I've come to find that the more mythology I read, the more I cannot help but feel that most of the myths from around the world were purely the result of "magic mushrooms" and other herbs of wonder. You simply cannot make up some of these stories while in your right mind*. Take for instance, the following tale:

The Indian prince Dharma was wandering the earth in search for truth. When he came to China he sought out the Buddha to pay his respects, and— while meditating at Buddha's feet after the long journey— quickly became angered by his own exhaustion. To avoid falling asleep and greatly disrespecting the Buddha, Dharma cut off his eyelids and threw them in front of him. To he and the Buddha's surprise, the world's very first tea leaves sprouted from those eyelids, and when Dharma made a drink from them, his exhaustion went away completely.

This, while certainly being the most colorful story on how tea came about, is not— as you can guess— the most accurate. The real origin of tea begins somewhere in the 2nd century B.C.E. with the Han Dynasty... something we did not know until last year, I might add, when researchers began looking through the tomb of Emperor Jing in Xi'an.

But the interesting thing about tea (a sentence I never thought I would write) is not where it began, but how fast it became popular around the world while other Chinese foods stayed put. Today tea is enjoyed by virtually every culture on earth. The Maasai drink it with milk and cow blood, the Russians take theirs with citrus and cinnamon, the British prefer their tea with biscuits, and Americans like it just plain cold and sweet.

I, however, used to feel that beverages existed as a binary. I drank soda a lot as a kid and then added alcohol to the equation when I became an adult. It wasn't that I didn't like tea, it was just that I never considered tea. Tea was never something that I thought about or wanted. If it didn't have bubbles or burn my throat and give me a headache, what good was it?

This changed when I went to Afghanistan.

Where I was, the soda tasted like soap (if there was soda present at all), because the soda was shipped in the same box as our soap. Without my bubbles, the only remaining choices for me was water and green tea. And since water bores the shit out of me, I went with tea having no idea it would become so addicting.

The famed 19th century Japanese scholar Okakura Kakuzō once said that "Tea is a religion of the art of life." It's hard to know what he meant by that if you're not a habitual tea drinker, but allow me to explain, having now experienced exactly what he meant.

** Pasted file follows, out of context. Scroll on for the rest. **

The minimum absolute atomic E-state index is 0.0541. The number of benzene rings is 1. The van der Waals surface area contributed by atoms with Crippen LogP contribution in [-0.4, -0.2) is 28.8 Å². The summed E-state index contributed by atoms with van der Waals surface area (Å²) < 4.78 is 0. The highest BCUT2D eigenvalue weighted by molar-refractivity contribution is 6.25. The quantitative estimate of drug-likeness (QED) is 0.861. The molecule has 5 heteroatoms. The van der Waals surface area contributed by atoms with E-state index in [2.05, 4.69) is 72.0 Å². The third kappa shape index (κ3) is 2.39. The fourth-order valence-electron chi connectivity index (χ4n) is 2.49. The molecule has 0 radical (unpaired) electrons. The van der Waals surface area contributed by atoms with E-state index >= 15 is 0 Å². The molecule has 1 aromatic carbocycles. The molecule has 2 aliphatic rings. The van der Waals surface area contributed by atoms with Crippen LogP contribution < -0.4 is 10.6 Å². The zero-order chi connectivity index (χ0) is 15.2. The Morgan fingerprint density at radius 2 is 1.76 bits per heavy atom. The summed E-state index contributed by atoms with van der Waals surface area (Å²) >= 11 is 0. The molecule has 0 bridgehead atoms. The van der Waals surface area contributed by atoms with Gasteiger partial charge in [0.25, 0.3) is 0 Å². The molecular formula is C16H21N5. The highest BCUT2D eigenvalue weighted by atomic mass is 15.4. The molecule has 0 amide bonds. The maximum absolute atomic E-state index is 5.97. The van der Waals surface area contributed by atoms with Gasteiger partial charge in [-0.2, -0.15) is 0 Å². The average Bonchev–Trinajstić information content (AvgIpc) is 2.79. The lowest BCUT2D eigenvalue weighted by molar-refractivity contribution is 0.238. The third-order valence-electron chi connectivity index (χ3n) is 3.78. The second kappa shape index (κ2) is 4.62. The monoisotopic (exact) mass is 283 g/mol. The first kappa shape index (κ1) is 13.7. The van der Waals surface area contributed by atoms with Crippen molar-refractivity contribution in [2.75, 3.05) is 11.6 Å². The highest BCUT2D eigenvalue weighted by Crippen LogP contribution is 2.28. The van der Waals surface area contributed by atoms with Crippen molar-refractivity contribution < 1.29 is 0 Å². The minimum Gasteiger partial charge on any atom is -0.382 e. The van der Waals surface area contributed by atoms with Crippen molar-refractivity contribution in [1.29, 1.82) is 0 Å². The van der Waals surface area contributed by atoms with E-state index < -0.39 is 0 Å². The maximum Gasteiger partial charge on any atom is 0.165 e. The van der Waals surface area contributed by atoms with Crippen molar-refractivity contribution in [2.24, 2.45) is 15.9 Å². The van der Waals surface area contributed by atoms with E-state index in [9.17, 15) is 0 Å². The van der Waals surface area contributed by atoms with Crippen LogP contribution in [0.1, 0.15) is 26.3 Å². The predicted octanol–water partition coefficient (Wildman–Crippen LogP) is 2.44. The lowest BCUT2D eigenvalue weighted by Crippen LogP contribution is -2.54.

Within one to two weeks of drinking several varieties of green tea (cinnamon, apple, raspberry, and regular), tasks and situations that normally were very stressful to myself and those around me became a lot less so. Obviously it was not because the tea had the magic power of altering the severity of the environment, but rather, the tea was making a positive impact on my approach to high-stress environments. Like the Dharma, I was finding that my emotional exhaustion as well as my physical exhaustion, was being washed away.

After the third week of drinking green tea regularly, my daily mood started to drastically improve. And with my mood having drastically improved, my mind— for lack of a better word— began to "expand". I started reading two books a week instead of one book a month. I started writing more. Contrary to what I thought my time in Afghanistan would be like, I became more engaged socially in that country than I ever did when I was back home.

After five weeks, I saw that I had lost 15 pounds.

If the art of life— or mastery of life— is overcoming fear and stress, learning new things, and physical and emotional health, then it is easy to see how tea is its "religion"*.

Not surprisingly then, medical professionals are all about it: tea burns fat, reduces risk of stroke, and it's even a possibility that the antioxidants in green tea specifically interfere with the growth of bladder, breast, lung, stomach, and pancreatic cancer. But more relevant to the few people who share my profession, tea has been shown to help curb symptoms of Post-Traumatic Stress Disorder (though not as well as another plant that need not be named, but need be legalized).

None of this is to say, of course, that green tea or any other type of tea is an alternative to modern medicine. It isn't. But it's still really really great for you. It's definitely been great for me.


*Immediately after I say this, my mind wanders to the Island of Patmos in the Aegean Sea, which is a place covered in Amanita Muscaria (a hallucinogenic mushroom), and the place where— incidentally— St. John wrote the book of Revelation.

*This reminds me of what Epictetus wrote in Discourses: "The proper work of the mind is the exercise of choice, refusal, yearning, repulsion, preparation, purpose, and assent."